PhD Student at École de technologie supérieure studying Carbon Nanotube MEMS.


Can Tesla beat the likes of Ford and GM to take over the automotive world?

What exactly is the future of cars? The auto industry’s fate rides on the answers to three unresolved questions: driven or self-driving? Electric or gas? Private or shared? Tesla's value A couple of weeks ago Tesla surged past automotive giants like Ford and GM to become the most valuable car company in the USA. For a firm that has existed for less than 2 decades, that is incredible. That sounds impossible It does indeed and the numbers also stand against Tesla. Tesla sold 80,000 cars last year. GM sold 10 million, meaning it exceeded Tesla’s annual vehicle sales every three days, on average. Despite the fanfare, Musk’s company lost $780 million in 2016. Ford made $11 billion. The future of Cars Right now, there is a huge focus on "self-driving cars" and this begs the question Will people drive cars, or will the cars drive themselves? The self-driving revolution is like a massive West Coast earthquake—experts claim it’s practically inevitable, but nobody can say for sure when or what it will look like. If this self-driving future never fully materializes, legacy car companies will probably benefit from the lack of disruption. But is it so obvious that they would also lose, even in the self-driving scenario? Is the future of cars electric, or something else? One of the most attractive points about Tesla is that it does not make fuel driven cars, their products are all purely electric and it is also worth mentioning that they are loaded with the best technology available. Several automakers, like General Motors and Honda, are dabbling in other clean energy, like fuel-cell systems. But hydrogen fueling stations cost about $2 million to build and there are only 34 in the United States today, with more than half in one state—California. Given the technology’s questionable viability, it is more likely that the technology will navigate more towards battery driven cars. Electric vehicles also have the benefit of tax credit benefits in almost all the countries which is a very attractive proposition for potential buyers. It does look very promising for Tesla Indeed, with manufacturers still struggling to catch up to Tesla, it is just a matter of time that Tesla becomes a behemoth in the auto industry and perhaps even save the environment. It is a waiting game.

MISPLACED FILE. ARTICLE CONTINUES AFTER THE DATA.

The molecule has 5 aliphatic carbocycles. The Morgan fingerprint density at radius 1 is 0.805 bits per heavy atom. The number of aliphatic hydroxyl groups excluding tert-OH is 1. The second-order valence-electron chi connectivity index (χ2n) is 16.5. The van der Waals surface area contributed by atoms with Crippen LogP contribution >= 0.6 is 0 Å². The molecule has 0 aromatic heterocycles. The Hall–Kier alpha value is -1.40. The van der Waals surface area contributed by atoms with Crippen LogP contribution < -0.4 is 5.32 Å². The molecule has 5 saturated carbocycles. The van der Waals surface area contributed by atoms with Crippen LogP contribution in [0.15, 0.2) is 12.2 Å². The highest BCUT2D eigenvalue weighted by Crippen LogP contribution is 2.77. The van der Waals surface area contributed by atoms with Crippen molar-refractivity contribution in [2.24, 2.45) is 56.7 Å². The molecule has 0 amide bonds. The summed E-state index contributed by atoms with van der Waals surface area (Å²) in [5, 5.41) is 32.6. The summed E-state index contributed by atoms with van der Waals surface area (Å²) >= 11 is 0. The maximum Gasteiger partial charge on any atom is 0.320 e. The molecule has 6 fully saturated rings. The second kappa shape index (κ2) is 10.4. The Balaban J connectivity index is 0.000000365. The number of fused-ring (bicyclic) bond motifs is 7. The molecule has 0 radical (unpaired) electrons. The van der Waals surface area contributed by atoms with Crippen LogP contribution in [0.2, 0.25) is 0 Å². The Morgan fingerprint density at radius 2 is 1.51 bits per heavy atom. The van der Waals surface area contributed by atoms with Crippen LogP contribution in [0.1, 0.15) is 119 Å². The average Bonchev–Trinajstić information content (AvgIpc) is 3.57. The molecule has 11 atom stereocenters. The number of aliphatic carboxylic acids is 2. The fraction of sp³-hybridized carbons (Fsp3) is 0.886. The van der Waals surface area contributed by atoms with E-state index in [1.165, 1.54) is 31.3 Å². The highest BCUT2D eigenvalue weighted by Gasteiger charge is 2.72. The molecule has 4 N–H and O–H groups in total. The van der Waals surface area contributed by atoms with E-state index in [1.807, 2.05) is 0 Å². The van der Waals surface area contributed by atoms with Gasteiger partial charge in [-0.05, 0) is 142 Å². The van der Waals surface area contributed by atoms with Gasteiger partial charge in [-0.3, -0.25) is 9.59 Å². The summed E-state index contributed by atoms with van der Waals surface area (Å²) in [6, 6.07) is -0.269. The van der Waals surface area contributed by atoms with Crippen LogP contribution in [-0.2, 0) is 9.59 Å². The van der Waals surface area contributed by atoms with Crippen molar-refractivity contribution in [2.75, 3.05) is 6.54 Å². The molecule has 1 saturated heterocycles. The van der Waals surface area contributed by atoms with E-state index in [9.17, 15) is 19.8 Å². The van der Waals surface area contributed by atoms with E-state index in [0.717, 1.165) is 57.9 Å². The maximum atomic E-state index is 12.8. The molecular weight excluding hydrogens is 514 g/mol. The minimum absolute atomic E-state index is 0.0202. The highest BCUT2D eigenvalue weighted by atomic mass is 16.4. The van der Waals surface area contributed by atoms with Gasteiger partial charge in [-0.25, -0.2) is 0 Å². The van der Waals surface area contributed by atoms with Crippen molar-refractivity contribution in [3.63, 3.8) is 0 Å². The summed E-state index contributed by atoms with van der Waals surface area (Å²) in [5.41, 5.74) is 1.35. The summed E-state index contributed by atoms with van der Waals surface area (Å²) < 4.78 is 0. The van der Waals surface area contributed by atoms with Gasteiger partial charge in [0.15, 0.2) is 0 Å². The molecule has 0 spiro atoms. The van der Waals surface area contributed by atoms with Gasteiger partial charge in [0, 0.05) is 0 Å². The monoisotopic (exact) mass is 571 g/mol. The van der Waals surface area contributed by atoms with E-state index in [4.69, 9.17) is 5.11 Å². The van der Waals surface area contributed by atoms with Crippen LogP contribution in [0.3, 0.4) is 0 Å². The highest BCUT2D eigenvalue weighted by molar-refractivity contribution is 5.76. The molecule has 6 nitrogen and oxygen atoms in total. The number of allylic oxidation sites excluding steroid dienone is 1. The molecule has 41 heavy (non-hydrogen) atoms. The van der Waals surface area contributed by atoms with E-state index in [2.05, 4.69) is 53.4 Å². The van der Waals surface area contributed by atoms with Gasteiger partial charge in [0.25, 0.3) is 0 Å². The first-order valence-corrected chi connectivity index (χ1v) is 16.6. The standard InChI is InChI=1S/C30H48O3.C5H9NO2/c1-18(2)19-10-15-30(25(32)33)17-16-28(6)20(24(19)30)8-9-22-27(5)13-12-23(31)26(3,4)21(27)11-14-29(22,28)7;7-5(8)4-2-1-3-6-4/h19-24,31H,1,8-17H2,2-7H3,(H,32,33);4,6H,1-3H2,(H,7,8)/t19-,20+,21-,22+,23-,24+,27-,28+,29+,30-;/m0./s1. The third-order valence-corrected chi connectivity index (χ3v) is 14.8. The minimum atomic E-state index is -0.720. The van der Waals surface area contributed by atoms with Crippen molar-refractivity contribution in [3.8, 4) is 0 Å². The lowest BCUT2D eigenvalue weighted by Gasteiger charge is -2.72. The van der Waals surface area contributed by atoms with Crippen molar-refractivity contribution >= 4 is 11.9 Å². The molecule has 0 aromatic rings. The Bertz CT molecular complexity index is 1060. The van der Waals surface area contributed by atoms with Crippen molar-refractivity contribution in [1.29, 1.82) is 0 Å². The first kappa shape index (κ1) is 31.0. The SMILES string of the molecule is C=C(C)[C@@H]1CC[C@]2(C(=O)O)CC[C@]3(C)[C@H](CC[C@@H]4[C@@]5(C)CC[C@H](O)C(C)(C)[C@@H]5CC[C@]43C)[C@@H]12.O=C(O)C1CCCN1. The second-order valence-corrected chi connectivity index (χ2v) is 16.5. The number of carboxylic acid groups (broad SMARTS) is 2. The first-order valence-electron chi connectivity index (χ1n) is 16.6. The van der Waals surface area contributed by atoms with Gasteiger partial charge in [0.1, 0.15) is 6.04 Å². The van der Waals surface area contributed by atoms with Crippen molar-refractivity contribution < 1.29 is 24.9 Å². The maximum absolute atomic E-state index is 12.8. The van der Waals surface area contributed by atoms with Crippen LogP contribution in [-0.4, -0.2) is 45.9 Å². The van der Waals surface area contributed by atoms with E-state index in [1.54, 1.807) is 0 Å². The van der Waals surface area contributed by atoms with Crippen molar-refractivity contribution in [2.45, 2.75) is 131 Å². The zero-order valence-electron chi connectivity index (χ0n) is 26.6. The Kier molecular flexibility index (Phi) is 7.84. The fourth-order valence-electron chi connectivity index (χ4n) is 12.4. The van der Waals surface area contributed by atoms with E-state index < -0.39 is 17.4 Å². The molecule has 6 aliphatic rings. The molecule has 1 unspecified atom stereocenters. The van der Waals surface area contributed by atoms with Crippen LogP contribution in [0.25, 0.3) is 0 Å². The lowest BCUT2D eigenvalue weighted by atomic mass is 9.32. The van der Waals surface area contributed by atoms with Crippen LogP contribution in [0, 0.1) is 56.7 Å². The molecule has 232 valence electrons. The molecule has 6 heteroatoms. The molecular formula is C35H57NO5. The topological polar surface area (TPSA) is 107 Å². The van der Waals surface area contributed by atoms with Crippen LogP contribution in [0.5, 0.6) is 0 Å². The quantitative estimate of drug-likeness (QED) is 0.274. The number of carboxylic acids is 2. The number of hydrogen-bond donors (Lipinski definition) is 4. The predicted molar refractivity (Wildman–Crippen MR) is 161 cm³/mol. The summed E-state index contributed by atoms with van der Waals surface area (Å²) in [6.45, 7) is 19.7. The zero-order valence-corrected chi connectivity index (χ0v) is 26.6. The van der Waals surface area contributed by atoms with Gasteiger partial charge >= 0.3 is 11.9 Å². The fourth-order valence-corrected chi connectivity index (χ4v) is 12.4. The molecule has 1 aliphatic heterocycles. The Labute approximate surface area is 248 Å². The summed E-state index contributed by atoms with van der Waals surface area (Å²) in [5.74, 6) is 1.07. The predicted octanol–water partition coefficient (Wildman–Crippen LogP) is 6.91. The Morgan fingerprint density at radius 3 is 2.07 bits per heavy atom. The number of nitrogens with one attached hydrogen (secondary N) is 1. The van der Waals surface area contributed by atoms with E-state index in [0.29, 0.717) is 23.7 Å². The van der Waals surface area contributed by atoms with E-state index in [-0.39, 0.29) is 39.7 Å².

Subsidy scheme or price discount scheme? Mass adoption of electric vehicles under different market structures

Abstract: This article analyses the electric-and-gasoline vehicle market under two different structures: monopoly and duopoly. Taking social welfare into account, the government offers a subsidy incentive scheme or a price discount incentive scheme to buyers of electric vehicles (EVs) to promote the adoption of EVs. We formulate a utility model composed of a population of consumers who make utility maximizing choices and manufacturers who set an optimal pricing that responds to the interventions of the government. Using this model, a framework for policy makers to find optimal subsidies or optimal price discount rates is developed. Unlike the monotonic relation in the monopoly setting, in the duopoly setting the relationship between consumers’ low-carbon awareness and EVs’ demand depends on the government’s policy. Although the demand for EVs, the consumer surplus, the environmental impact, and the social welfare are identical under two incentive schemes, the government prefers to implement a subsidy incentive scheme due to the lower expenditure involved. Furthermore, under a subsidy incentive scheme, EVs’ market in the monopoly setting has a smaller environmental impact than that in the duopoly setting. From the numerical tests, we show that results of social welfare comparison under two market structures depends on unit environmental impact of EV.

Pub.: 21 Apr '17, Pinned: 30 Apr '17

Electric Vehicle Adoption Decisions in a Fleet Environment